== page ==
Originally, I didn’t consider this pass a third draft. I was just cleaning up those first 10K words for the beta readers. I was planning to dump the extra 90,000 words on them all at once, with caveats that I would “clean it up” later. So if I used nicer verbs in the first batch, assume they’ll make it into draft three. Or, hell, if y’all like the shitty words, then maybe next time I’ll query the diarrhea first draft and pretend it’s stream of consciousness.
Besides, I logicked, I’m going to make changes after their feedback anyway, right?
Except the first beta reader to get back to me said he’d be fine getting it in more 10,000-word dribs and drabs. Less daunting for him that way. So then I figured I’d “clean up” batch two. Less daunting for me that way, too.
I also wanted to play around with a way to freshen up the book that I was bored with after 227,000 words over six years. Right before sending it off, I threw in a couple of changes I’d been thinking about, some tongue-in-cheek references to add levity and to make it substantially less derivative. Both respondents liked it, so I’ve continued adding them to the new batches.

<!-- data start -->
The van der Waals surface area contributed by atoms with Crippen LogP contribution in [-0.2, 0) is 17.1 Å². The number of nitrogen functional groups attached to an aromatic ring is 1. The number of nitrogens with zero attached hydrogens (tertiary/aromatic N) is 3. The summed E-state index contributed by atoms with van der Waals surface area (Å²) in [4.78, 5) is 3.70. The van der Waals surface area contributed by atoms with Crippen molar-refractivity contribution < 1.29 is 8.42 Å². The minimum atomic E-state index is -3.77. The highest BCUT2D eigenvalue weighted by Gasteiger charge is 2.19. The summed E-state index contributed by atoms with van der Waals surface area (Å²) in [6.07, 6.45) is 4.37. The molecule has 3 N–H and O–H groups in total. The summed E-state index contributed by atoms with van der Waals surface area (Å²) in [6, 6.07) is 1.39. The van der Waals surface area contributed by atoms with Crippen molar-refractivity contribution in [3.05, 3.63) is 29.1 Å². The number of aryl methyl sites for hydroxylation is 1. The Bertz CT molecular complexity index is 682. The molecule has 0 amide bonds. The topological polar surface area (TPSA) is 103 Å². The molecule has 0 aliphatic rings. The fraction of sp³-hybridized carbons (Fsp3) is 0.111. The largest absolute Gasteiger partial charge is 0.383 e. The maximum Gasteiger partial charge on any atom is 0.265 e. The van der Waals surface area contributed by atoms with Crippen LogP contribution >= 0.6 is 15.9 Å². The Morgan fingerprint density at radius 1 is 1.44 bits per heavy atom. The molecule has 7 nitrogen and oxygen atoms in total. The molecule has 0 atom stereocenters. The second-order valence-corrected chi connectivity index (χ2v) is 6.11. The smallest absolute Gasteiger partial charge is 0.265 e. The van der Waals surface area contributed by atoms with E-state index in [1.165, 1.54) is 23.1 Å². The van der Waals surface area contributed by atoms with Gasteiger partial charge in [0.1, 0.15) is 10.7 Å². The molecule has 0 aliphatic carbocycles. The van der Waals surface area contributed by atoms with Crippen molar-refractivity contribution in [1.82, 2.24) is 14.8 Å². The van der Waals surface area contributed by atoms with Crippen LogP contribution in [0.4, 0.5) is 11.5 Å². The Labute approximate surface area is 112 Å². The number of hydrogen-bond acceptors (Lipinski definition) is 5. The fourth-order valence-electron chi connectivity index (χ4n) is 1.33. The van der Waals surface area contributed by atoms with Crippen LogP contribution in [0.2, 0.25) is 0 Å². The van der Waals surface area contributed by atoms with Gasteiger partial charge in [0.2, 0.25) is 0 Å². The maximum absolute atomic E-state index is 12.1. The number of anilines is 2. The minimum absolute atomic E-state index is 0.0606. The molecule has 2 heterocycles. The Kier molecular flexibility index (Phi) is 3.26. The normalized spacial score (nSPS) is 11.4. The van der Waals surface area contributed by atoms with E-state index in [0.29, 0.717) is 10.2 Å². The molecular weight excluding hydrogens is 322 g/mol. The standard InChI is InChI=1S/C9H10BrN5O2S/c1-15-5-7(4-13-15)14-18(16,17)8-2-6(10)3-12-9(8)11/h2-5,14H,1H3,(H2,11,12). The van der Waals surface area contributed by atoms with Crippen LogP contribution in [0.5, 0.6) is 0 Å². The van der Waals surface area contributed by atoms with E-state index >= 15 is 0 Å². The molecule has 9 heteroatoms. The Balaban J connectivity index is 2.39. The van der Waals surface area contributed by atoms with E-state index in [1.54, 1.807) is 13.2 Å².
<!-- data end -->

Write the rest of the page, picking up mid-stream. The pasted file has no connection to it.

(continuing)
I’m now starting my sixth “batch,” finishing up Act II. I originally named this file “2.2,” it’s pretty obvious that it’s destined for “3.0” status once I put all the batches back together.
Draft one is putting shit down on a piece of paper. Draft two, I’ve been told, is making those words less shitty. At least for my first book, I’m finding the third draft is where I’m actually focusing on writing some good words. It’s on pace to be around 80,000 words, which seems like a good spot for a novel with a little bit of world-building. Even better that the net -20,000 words is more like -25,000 less crap plus an extra 10,000 words of those added accoutrements.